Digital solutions for public services represent a $400bn market worldwide according to Public.io (1). Some French entrepreneurs are innovating to put public entities more in line with citizens’ expectations. Get a sense of French GovTech through the story of Pierre, an almost real French guy.
One year ago, Pierre was unemployed and quite confused about his next career move. An ex-social worker with math background, he started looking at opportunities in the IT industry. His counsellor at Pôle emploi, the French unemployment agency, suggested he use Bob, a free AI-driven platform that helps jobless people improve their searches. A few months later, he got a position as a hotline technician for a software company.
On his way to work this morning, Pierre notices that a street light near the subway station doesn’t work anymore. “I should alert public services so that the street remains safe at night”, he thinks. He takes his smartphone and connects to Fluicity, an app that enables citizens to suggest ideas, participate in consultations and signal issues to the municipal team. The “civic tech” app was created by Julie de Pimodan, an ex-Google employee who was singled out by MIT in its annual list of “innovators under 35”. Fluicity reinforces the link between mayors and inhabitants. It actually got extra attention from mayors when the “yellow vest” demonstrations started in France.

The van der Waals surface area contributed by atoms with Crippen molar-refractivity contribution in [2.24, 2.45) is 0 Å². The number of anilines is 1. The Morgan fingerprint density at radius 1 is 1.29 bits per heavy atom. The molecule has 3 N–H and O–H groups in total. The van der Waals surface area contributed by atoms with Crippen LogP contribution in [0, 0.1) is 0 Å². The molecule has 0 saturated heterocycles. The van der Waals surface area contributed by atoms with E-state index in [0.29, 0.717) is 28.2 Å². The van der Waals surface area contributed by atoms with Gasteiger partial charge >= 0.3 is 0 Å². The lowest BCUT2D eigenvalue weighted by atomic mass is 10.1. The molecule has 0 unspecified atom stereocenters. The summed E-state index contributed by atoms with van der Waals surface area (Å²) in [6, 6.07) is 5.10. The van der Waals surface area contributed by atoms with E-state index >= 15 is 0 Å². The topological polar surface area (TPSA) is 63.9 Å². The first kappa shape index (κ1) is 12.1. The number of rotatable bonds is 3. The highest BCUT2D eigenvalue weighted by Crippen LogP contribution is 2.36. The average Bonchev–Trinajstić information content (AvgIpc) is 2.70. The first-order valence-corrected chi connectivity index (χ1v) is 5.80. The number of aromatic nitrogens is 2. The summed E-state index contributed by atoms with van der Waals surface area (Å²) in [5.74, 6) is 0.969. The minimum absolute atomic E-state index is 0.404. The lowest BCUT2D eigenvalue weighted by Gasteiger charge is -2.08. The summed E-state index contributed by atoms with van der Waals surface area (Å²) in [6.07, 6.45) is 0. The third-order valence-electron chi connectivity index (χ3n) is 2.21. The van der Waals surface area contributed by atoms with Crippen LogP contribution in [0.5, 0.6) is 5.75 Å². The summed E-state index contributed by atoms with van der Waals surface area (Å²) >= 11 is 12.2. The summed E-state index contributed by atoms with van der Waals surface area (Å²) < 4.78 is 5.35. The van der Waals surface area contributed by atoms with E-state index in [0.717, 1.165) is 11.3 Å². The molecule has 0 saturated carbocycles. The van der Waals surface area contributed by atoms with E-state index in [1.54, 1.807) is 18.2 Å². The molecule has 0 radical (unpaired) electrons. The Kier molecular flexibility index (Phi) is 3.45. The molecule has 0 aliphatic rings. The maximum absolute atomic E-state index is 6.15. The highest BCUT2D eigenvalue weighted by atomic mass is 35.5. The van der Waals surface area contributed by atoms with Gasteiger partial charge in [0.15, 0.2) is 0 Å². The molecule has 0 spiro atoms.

Pierre plans to participate in the next Paris marathon in April. After his day of work, the 52-year-old goes to hospital for a health check-up. He has booked his appointment online with the free-of-charge website Doctolib, a French unicorn that works with 2,000 healthcare facilities and 150,000 doctors & secretaries. Pierre had set up an alert on Doctolib. He benefited from a last-minute cancellation of another patient. He could take the slot and have his check-up earlier than expected.
The check-up went well. Pierre can now enjoy his evening! He goes to his weekly singing class which is provided by its municipality. The city recently revamped its pricing grid so that such activities become more affordable for middle-class people. Indeed, the city staff recently realised that most people attending the classes were either modest or wealthy people, as prices were dissuasive for the other ones. The municipal team found it out by working with Manty, a big data startup that helps public entities clean and visualize their data to make better decisions for the profit of their citizens. The young software company is now expanding to Germany. And Pierre is happy to sing Edith Piaf with his fellow choristers. La vie en rose!
(1) Source: https://www.public.io/